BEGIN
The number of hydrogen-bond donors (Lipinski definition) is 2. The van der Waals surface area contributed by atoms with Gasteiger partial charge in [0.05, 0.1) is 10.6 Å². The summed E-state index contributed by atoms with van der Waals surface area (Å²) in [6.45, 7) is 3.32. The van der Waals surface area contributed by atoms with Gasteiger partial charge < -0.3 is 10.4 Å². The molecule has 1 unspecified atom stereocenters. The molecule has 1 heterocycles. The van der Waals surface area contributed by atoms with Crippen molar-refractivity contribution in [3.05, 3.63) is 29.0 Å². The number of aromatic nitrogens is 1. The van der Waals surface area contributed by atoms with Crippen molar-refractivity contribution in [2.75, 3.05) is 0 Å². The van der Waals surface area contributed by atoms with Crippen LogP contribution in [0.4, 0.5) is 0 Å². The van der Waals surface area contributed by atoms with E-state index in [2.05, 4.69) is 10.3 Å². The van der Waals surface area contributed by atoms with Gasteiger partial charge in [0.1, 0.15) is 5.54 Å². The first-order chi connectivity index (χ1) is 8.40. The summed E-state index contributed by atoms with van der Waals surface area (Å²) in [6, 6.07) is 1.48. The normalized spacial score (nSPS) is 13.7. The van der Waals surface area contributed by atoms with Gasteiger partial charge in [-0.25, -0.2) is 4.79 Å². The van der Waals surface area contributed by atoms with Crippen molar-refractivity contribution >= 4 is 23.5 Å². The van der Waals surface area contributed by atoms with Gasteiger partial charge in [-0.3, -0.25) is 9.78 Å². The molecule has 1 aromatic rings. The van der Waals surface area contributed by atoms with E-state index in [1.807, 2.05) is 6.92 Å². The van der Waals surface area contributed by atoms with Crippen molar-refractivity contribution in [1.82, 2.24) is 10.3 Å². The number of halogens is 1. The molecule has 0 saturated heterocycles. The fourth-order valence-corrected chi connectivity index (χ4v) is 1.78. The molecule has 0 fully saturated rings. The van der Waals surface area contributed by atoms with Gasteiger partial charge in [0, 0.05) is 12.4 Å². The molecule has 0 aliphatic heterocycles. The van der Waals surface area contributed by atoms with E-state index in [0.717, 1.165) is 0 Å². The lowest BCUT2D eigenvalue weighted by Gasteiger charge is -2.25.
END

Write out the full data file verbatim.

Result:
The number of hydrogen-bond donors (Lipinski definition) is 2. The van der Waals surface area contributed by atoms with Gasteiger partial charge in [0.05, 0.1) is 10.6 Å². The summed E-state index contributed by atoms with van der Waals surface area (Å²) in [6.45, 7) is 3.32. The van der Waals surface area contributed by atoms with Gasteiger partial charge < -0.3 is 10.4 Å². The molecule has 1 unspecified atom stereocenters. The molecule has 1 heterocycles. The van der Waals surface area contributed by atoms with Crippen molar-refractivity contribution in [3.05, 3.63) is 29.0 Å². The number of aromatic nitrogens is 1. The van der Waals surface area contributed by atoms with Crippen molar-refractivity contribution in [2.75, 3.05) is 0 Å². The van der Waals surface area contributed by atoms with Crippen LogP contribution in [0.4, 0.5) is 0 Å². The van der Waals surface area contributed by atoms with E-state index in [2.05, 4.69) is 10.3 Å². The van der Waals surface area contributed by atoms with Gasteiger partial charge in [0.1, 0.15) is 5.54 Å². The first-order chi connectivity index (χ1) is 8.40. The summed E-state index contributed by atoms with van der Waals surface area (Å²) in [6, 6.07) is 1.48. The normalized spacial score (nSPS) is 13.7. The van der Waals surface area contributed by atoms with Gasteiger partial charge in [-0.25, -0.2) is 4.79 Å². The van der Waals surface area contributed by atoms with Crippen molar-refractivity contribution >= 4 is 23.5 Å². The van der Waals surface area contributed by atoms with Gasteiger partial charge in [-0.3, -0.25) is 9.78 Å². The molecule has 1 aromatic rings. The van der Waals surface area contributed by atoms with E-state index in [1.807, 2.05) is 6.92 Å². The van der Waals surface area contributed by atoms with Crippen molar-refractivity contribution in [1.82, 2.24) is 10.3 Å². The number of halogens is 1. The molecule has 0 saturated heterocycles. The fourth-order valence-corrected chi connectivity index (χ4v) is 1.78. The molecule has 0 fully saturated rings. The van der Waals surface area contributed by atoms with Gasteiger partial charge in [0, 0.05) is 12.4 Å². The molecule has 0 aliphatic heterocycles. The van der Waals surface area contributed by atoms with E-state index in [0.717, 1.165) is 0 Å². The lowest BCUT2D eigenvalue weighted by Gasteiger charge is -2.25.